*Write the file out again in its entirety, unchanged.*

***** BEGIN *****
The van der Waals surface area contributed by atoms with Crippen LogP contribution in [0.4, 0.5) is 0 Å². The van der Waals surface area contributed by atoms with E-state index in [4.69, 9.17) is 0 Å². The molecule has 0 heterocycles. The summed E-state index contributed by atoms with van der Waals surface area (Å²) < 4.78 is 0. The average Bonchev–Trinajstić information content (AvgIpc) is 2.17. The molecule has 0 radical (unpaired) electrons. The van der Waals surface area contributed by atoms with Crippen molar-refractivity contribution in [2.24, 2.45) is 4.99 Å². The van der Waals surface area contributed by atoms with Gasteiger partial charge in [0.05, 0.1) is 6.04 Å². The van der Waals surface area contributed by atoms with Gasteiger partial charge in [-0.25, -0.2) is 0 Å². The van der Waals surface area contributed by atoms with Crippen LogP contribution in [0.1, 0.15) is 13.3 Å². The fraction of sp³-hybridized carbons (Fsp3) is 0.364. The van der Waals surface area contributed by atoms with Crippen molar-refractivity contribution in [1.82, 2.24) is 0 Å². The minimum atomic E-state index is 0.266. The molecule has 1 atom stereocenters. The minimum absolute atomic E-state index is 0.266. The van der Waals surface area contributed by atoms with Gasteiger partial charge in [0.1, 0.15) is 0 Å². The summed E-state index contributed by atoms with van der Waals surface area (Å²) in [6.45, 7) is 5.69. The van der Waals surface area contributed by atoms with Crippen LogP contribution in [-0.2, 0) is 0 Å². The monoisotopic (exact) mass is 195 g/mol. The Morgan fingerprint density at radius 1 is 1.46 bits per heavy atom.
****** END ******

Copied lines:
The van der Waals surface area contributed by atoms with Crippen LogP contribution in [0.4, 0.5) is 0 Å². The van der Waals surface area contributed by atoms with E-state index in [4.69, 9.17) is 0 Å². The molecule has 0 heterocycles. The summed E-state index contributed by atoms with van der Waals surface area (Å²) < 4.78 is 0. The average Bonchev–Trinajstić information content (AvgIpc) is 2.17. The molecule has 0 radical (unpaired) electrons. The van der Waals surface area contributed by atoms with Crippen molar-refractivity contribution in [2.24, 2.45) is 4.99 Å². The van der Waals surface area contributed by atoms with Gasteiger partial charge in [0.05, 0.1) is 6.04 Å². The van der Waals surface area contributed by atoms with Gasteiger partial charge in [-0.25, -0.2) is 0 Å². The van der Waals surface area contributed by atoms with Crippen LogP contribution in [0.1, 0.15) is 13.3 Å². The fraction of sp³-hybridized carbons (Fsp3) is 0.364. The van der Waals surface area contributed by atoms with Crippen molar-refractivity contribution in [1.82, 2.24) is 0 Å². The minimum atomic E-state index is 0.266. The molecule has 1 atom stereocenters. The minimum absolute atomic E-state index is 0.266. The van der Waals surface area contributed by atoms with Gasteiger partial charge in [0.1, 0.15) is 0 Å². The summed E-state index contributed by atoms with van der Waals surface area (Å²) in [6.45, 7) is 5.69. The van der Waals surface area contributed by atoms with Crippen LogP contribution in [-0.2, 0) is 0 Å². The monoisotopic (exact) mass is 195 g/mol. The Morgan fingerprint density at radius 1 is 1.46 bits per heavy atom.